Twelve years a slave : narrative of Solomon Northup, a citizen of New York, kidnapped in Washington City in 1841, and rescued in 1853 from a cotton plantation near the Red River in Louisiana
|Format:||Print Book 2013|
|Availability:||Available at 1 Library 1 of 1 copy|
SummaryThe story of Solomon Northup is a bizarre and incredible one. Born a free black in New York State in 1808, he was kidnapped in Washington, D.C., in 1841, and spent most of the next 12 years as a slave on a Louisiana cotton plantation. His years in this condition of servitude were filled with abuse, apprehension, and a profound fear for his life (he narrowly escaped lynching). Northup's years in captivity are dramatically recounted here, as are his attempts to bring charges against the men who originally abducted him. An educated man when he entered slavery, Northup was able to write about the institution as both an outsider and as one of its victims. The result was an exceptionally detailed and accurate description of slave life and plantation society. A bestseller in its time, the work is "a moving, vital testament to one of slavery's 'many thousand gone' who retained his humanity in the bowels of degradation.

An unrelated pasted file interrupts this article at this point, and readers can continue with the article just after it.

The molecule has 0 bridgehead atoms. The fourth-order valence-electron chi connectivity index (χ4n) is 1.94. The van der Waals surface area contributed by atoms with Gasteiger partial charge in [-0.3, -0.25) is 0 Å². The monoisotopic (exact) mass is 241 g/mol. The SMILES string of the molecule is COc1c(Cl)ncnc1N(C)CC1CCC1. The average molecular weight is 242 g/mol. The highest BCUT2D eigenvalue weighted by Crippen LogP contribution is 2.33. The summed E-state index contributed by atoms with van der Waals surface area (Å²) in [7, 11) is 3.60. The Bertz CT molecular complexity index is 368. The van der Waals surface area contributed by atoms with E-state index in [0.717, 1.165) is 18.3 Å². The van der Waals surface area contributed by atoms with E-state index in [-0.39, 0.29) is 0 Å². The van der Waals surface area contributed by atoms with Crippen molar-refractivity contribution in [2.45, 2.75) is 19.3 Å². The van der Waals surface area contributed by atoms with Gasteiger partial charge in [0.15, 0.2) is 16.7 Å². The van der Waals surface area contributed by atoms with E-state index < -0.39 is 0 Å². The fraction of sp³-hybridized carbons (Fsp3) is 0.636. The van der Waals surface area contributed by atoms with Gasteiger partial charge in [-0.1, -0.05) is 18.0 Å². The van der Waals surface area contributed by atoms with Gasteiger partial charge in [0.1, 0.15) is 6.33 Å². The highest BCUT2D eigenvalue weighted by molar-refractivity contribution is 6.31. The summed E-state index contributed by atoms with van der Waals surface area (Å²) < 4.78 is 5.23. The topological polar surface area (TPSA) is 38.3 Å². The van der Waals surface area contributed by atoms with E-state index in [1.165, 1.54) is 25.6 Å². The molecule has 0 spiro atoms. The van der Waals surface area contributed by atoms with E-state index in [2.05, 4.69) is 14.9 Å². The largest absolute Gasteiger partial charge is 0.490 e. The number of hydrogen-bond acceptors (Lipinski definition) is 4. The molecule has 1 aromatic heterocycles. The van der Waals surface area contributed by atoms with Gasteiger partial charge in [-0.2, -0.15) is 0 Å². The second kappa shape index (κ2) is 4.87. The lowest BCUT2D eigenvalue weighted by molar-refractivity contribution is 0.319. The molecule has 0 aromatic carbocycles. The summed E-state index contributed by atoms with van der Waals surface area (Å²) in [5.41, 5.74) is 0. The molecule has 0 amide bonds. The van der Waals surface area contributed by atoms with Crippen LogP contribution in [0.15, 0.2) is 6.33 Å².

Slaves -- United States -- Biography.
African Americans -- Biography.
Plantation life -- Louisiana -- History -- 19th century.
Slavery -- Louisiana -- History -- 19th century.
|Publisher|| Vancouver, B.C. :Engage Books,2013
Originally published: Auburn, N.Y. : Derby and Miller, 1853.
198 pages : illustrations ; 23 cm